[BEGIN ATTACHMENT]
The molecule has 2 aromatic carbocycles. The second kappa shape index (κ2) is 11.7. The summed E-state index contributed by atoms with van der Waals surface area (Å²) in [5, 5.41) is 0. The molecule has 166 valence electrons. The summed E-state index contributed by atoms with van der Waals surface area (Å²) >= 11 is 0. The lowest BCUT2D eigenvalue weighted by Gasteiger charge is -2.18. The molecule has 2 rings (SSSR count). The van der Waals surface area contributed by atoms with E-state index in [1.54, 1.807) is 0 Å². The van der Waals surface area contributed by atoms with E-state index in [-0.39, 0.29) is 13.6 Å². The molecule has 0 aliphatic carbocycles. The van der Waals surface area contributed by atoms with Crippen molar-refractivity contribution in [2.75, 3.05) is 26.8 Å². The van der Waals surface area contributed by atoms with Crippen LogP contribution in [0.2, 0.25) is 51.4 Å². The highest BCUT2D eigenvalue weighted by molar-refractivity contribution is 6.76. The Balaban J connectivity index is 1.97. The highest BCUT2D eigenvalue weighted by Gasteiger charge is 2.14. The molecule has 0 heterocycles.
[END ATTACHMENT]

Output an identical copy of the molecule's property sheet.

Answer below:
The molecule has 2 aromatic carbocycles. The second kappa shape index (κ2) is 11.7. The summed E-state index contributed by atoms with van der Waals surface area (Å²) in [5, 5.41) is 0. The molecule has 166 valence electrons. The summed E-state index contributed by atoms with van der Waals surface area (Å²) >= 11 is 0. The lowest BCUT2D eigenvalue weighted by Gasteiger charge is -2.18. The molecule has 2 rings (SSSR count). The van der Waals surface area contributed by atoms with E-state index in [1.54, 1.807) is 0 Å². The van der Waals surface area contributed by atoms with E-state index in [-0.39, 0.29) is 13.6 Å². The molecule has 0 aliphatic carbocycles. The van der Waals surface area contributed by atoms with Crippen molar-refractivity contribution in [2.75, 3.05) is 26.8 Å². The van der Waals surface area contributed by atoms with Crippen LogP contribution in [0.2, 0.25) is 51.4 Å². The highest BCUT2D eigenvalue weighted by molar-refractivity contribution is 6.76. The Balaban J connectivity index is 1.97. The highest BCUT2D eigenvalue weighted by Gasteiger charge is 2.14. The molecule has 0 heterocycles.